Himalayan VOICES High Himalaya FORUM Himalayan Heritage  
View more Databases:
Socio-economic Fabric
Language & Literature
Art, Crafts & Architecture
Species:        Aconitum violaceum
The plant is valued for its roots, which have several ethno-medicinal uses. The plant is extensively used in Tibetan medicine and Ayurveda. Due to unsustainable harvest from the wild for trade and other purposes, the status of the species has become endangered in the western and central Himalayas. Hence, there is an urgent need for a well-defined conservation plan for the species to conserve it in its natural habitat.
Habitat and ecology: The herb normally grows between 3200-4800 m on meadows and among densely growing plants in the Western Himalayas. It is found along water streams and in moist places. It is usually found in the alpine and sub-alpine regions of western Himalayas. The plant is available in the moist areas of Nubra Valley (Ladakh) in Jammu and Kashmir and Rohtang-Khoksar area of Himachal Pradesh. It can also be found in the high altitude pasturelands of the Great Himalayan National Park (GHNP) in Spiti in Himachal Pradesh at an elevation of 3500-5000 m.
Morphology: The plant is a perennial herb with conical roots. The new and old roots both grow attached to each other. The leaves have a rounded blade, which is palmately cut to the base and has lobes cut into narrow segments. The stem is solitary and erect growing up to 10-30 cm long. The flowers are arranged in a raceme or may sometimes grow axillary, pale blue in colour. The fruit is a bunch of 5 follicles, which are densely hairy.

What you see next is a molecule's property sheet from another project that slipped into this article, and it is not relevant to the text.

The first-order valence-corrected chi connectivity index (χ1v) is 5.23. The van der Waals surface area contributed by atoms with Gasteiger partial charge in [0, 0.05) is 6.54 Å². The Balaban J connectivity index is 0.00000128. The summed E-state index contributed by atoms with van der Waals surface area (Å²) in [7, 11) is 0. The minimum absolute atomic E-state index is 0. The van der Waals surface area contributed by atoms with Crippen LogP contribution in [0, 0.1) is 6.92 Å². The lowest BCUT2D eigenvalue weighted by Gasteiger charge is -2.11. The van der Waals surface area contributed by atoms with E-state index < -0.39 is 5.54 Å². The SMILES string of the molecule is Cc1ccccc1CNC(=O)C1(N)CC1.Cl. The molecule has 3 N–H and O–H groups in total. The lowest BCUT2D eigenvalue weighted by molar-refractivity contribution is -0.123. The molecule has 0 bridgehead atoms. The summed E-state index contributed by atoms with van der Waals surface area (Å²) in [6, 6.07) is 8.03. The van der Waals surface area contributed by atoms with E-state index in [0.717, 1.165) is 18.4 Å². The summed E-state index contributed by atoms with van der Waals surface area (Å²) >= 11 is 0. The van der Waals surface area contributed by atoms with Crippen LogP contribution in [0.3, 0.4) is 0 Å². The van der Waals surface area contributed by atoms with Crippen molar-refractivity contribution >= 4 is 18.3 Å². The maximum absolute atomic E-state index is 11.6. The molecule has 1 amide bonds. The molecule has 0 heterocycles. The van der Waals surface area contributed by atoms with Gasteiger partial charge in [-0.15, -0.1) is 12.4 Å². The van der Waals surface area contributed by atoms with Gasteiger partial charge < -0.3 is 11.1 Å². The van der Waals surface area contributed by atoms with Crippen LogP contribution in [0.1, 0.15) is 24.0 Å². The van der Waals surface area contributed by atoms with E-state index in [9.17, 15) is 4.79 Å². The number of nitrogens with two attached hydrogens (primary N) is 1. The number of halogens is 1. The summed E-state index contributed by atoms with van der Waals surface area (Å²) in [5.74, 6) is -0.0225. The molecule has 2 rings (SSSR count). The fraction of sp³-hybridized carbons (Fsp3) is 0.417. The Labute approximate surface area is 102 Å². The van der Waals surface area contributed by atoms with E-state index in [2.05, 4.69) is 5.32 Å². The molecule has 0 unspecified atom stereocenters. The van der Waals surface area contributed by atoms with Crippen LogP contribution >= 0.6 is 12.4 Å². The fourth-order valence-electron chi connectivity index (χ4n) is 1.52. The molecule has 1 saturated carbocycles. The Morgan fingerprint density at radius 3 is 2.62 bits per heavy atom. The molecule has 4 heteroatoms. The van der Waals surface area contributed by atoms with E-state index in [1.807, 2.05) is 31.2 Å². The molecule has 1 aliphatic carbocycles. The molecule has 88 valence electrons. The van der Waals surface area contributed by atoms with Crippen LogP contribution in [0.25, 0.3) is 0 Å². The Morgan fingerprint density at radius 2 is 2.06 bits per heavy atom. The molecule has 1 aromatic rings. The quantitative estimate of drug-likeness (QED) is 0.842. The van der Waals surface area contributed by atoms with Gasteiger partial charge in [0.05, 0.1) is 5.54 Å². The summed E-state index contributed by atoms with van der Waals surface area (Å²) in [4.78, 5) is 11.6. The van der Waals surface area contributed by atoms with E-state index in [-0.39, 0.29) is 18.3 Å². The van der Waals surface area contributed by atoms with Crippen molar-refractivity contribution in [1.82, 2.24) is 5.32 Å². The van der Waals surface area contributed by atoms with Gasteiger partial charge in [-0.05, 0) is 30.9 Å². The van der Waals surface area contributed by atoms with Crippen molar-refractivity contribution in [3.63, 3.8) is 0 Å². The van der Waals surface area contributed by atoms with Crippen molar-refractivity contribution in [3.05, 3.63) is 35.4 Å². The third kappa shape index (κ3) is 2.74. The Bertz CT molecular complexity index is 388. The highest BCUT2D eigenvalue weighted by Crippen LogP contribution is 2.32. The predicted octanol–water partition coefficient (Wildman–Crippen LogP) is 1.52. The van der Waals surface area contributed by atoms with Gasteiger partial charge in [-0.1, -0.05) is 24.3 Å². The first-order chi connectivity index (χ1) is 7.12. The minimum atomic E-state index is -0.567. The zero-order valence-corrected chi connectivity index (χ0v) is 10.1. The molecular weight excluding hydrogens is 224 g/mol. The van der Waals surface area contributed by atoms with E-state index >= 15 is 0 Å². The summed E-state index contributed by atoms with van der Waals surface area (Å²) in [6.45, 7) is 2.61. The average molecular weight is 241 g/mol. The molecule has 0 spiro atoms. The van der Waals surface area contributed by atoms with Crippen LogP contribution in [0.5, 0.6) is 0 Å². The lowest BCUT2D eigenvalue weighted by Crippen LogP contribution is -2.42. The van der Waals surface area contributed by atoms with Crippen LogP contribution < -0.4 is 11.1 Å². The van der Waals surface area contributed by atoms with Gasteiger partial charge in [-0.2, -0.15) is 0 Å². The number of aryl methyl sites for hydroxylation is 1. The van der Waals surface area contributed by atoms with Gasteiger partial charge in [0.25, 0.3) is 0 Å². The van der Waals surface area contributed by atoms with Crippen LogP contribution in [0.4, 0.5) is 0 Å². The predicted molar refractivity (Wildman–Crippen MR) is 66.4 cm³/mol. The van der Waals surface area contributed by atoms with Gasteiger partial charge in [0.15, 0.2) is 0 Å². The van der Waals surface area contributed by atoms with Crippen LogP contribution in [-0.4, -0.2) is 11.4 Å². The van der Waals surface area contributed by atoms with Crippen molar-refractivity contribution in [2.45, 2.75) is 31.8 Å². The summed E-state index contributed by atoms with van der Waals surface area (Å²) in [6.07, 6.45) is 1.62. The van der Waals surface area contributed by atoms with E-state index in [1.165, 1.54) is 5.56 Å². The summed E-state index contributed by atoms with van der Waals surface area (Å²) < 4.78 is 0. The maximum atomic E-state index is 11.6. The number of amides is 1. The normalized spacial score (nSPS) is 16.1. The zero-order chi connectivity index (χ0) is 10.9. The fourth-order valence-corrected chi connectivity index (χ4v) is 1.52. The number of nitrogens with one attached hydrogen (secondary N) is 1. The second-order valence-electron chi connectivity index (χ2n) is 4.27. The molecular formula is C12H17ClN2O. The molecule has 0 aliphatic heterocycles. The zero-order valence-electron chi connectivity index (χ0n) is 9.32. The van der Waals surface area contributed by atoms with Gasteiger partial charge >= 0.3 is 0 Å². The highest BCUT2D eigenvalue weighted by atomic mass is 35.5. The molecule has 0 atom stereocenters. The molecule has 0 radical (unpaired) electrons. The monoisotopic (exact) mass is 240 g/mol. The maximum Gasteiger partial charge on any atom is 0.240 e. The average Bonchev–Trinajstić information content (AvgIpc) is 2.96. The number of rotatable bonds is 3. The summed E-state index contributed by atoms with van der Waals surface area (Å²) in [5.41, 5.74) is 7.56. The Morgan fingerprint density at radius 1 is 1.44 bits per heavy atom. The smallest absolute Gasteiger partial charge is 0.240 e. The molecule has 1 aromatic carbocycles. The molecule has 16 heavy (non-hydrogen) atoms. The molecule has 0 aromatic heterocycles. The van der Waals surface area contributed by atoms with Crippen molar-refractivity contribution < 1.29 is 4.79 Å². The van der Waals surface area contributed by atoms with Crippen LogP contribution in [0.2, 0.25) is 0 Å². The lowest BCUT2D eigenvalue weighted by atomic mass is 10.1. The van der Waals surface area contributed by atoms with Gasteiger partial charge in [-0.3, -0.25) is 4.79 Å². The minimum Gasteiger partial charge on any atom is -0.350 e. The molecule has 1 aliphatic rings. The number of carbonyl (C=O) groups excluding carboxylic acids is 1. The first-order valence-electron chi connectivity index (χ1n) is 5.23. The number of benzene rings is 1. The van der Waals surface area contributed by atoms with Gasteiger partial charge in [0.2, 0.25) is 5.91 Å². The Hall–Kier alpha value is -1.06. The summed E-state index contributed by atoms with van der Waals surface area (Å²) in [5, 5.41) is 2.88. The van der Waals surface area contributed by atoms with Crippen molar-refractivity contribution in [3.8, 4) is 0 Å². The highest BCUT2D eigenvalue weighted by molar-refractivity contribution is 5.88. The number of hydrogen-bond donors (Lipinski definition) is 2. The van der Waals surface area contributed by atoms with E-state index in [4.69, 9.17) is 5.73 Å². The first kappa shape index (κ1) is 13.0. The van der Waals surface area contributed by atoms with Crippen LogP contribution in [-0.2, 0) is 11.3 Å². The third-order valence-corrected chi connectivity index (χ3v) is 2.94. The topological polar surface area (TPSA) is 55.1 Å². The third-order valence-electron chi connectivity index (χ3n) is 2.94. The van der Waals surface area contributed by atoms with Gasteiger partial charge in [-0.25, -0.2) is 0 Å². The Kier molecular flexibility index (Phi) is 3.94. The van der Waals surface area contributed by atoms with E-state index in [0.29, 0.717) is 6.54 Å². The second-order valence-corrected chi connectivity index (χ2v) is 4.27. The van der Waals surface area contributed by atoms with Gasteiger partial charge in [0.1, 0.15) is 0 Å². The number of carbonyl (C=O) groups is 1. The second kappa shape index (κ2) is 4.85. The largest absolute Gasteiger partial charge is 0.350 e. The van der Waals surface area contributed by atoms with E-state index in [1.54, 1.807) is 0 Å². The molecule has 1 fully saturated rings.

Distinguishing features: The plant can be distinguished by its dense spike of dark to pale blue flowers with white varigations. The hood of the flower is broader as compared to its length.
Life cycle: The plant roots remain dormant from November-March. New shoots come off with the melting of snow during April-May. The vegetative phase continues till July and the plants start flowering in August. Seed setting takes place in September and the seeds reach physiological maturity by the end of September-October.
Uses: It has several ethno-medicinal uses and is useful in treating intestinal disorders, infectious fever, male impotency and malaria. It is used as an antidote against snake and scorpion bites. The dried roots are boiled and used as a cure for cough in small doses. The roots are dissolved in mother’s milk and given to infants suffering from severe diarrhoea, stomatitis and allied gastric complaints. It is useful in cases of digestive disorders such as dyspepsia, abdominal colic, upset digestion, dysentery and diarrhoea. It is helpful for the blood vascular system in cases of boils, blood disorders and inflammation. It is also used to cure respiratory systems such as in catarrh and cough. It even has ethno-veterinary uses. It is used in controlled doses to cure intestinal disorders and is also taken as a cure for common cough. The plant is an antidote against scorpion and snakebite and an efficient febrifuge, especially for infectious diseases. The leaves are used to flavour local liquors.

Family: Ranunculaceae
Common/local name: Mithi Patish, Dudhi Mohra, Dudhi Atees, Poma-karpo, Yangtso, Dusi Lama, Zinba (Ladakh), Phonker (Spiti), Dudhia Atis (Joshimath), Bongkar-rigs-gryis-pa (Tibetan), Prativisha (Hindi)
Trade name: Vastanabh
File Size:483.736328125kb